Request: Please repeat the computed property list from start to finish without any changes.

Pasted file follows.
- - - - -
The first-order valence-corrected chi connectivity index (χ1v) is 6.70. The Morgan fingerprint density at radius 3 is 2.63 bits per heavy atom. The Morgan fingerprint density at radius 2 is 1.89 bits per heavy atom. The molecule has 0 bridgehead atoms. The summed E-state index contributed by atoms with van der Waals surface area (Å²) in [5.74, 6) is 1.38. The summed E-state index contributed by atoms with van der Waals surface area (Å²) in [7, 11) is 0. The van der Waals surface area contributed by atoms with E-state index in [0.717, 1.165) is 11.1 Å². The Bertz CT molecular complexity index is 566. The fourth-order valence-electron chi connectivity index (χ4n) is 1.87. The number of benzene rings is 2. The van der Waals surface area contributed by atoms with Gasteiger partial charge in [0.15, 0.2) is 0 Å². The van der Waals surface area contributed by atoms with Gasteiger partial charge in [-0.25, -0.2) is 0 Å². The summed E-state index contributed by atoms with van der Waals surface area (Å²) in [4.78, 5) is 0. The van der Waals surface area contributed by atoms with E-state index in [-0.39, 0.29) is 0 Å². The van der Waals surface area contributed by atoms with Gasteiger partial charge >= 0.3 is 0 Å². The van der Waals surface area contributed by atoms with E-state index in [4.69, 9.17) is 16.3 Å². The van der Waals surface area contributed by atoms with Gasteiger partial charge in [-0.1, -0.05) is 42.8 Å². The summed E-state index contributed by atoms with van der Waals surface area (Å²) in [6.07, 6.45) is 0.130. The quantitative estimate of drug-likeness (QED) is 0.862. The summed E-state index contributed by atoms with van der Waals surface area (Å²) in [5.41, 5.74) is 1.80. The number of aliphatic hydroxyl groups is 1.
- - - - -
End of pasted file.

The first-order valence-corrected chi connectivity index (χ1v) is 6.70. The Morgan fingerprint density at radius 3 is 2.63 bits per heavy atom. The Morgan fingerprint density at radius 2 is 1.89 bits per heavy atom. The molecule has 0 bridgehead atoms. The summed E-state index contributed by atoms with van der Waals surface area (Å²) in [5.74, 6) is 1.38. The summed E-state index contributed by atoms with van der Waals surface area (Å²) in [7, 11) is 0. The van der Waals surface area contributed by atoms with E-state index in [0.717, 1.165) is 11.1 Å². The Bertz CT molecular complexity index is 566. The fourth-order valence-electron chi connectivity index (χ4n) is 1.87. The number of benzene rings is 2. The van der Waals surface area contributed by atoms with Gasteiger partial charge in [0.15, 0.2) is 0 Å². The van der Waals surface area contributed by atoms with Gasteiger partial charge in [-0.25, -0.2) is 0 Å². The summed E-state index contributed by atoms with van der Waals surface area (Å²) in [4.78, 5) is 0. The van der Waals surface area contributed by atoms with E-state index in [-0.39, 0.29) is 0 Å². The van der Waals surface area contributed by atoms with Gasteiger partial charge >= 0.3 is 0 Å². The van der Waals surface area contributed by atoms with E-state index in [4.69, 9.17) is 16.3 Å². The van der Waals surface area contributed by atoms with Gasteiger partial charge in [-0.1, -0.05) is 42.8 Å². The summed E-state index contributed by atoms with van der Waals surface area (Å²) in [6.07, 6.45) is 0.130. The quantitative estimate of drug-likeness (QED) is 0.862. The summed E-state index contributed by atoms with van der Waals surface area (Å²) in [5.41, 5.74) is 1.80. The number of aliphatic hydroxyl groups is 1.